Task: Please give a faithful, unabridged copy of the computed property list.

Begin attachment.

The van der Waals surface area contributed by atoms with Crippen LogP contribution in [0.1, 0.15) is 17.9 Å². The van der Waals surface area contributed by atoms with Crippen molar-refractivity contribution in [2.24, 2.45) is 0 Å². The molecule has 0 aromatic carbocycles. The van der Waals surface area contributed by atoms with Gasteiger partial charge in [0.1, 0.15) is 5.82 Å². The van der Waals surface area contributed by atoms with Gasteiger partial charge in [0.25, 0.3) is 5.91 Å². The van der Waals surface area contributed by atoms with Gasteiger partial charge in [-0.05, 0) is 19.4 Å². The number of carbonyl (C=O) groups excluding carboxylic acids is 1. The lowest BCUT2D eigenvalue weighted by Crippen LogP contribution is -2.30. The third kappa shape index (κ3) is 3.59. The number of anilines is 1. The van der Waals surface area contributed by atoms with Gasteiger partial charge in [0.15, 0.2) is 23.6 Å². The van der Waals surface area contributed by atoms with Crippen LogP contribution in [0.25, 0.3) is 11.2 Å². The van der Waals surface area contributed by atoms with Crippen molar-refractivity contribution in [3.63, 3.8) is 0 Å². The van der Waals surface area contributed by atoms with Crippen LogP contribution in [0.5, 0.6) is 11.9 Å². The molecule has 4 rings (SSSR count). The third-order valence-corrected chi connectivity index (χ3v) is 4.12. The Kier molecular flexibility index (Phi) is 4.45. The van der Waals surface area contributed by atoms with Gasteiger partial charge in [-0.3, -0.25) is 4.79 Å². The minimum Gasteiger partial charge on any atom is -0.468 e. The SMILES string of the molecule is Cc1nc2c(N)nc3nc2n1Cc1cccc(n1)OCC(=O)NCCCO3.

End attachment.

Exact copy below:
The van der Waals surface area contributed by atoms with Crippen LogP contribution in [0.1, 0.15) is 17.9 Å². The van der Waals surface area contributed by atoms with Crippen molar-refractivity contribution in [2.24, 2.45) is 0 Å². The molecule has 0 aromatic carbocycles. The van der Waals surface area contributed by atoms with Gasteiger partial charge in [0.1, 0.15) is 5.82 Å². The van der Waals surface area contributed by atoms with Gasteiger partial charge in [0.25, 0.3) is 5.91 Å². The van der Waals surface area contributed by atoms with Gasteiger partial charge in [-0.05, 0) is 19.4 Å². The number of carbonyl (C=O) groups excluding carboxylic acids is 1. The lowest BCUT2D eigenvalue weighted by Crippen LogP contribution is -2.30. The third kappa shape index (κ3) is 3.59. The number of anilines is 1. The van der Waals surface area contributed by atoms with Gasteiger partial charge in [0.15, 0.2) is 23.6 Å². The van der Waals surface area contributed by atoms with Crippen LogP contribution in [0.25, 0.3) is 11.2 Å². The van der Waals surface area contributed by atoms with Crippen molar-refractivity contribution in [3.63, 3.8) is 0 Å². The van der Waals surface area contributed by atoms with Crippen LogP contribution in [0.5, 0.6) is 11.9 Å². The molecule has 4 rings (SSSR count). The third-order valence-corrected chi connectivity index (χ3v) is 4.12. The Kier molecular flexibility index (Phi) is 4.45. The van der Waals surface area contributed by atoms with Gasteiger partial charge in [-0.3, -0.25) is 4.79 Å². The minimum Gasteiger partial charge on any atom is -0.468 e. The SMILES string of the molecule is Cc1nc2c(N)nc3nc2n1Cc1cccc(n1)OCC(=O)NCCCO3.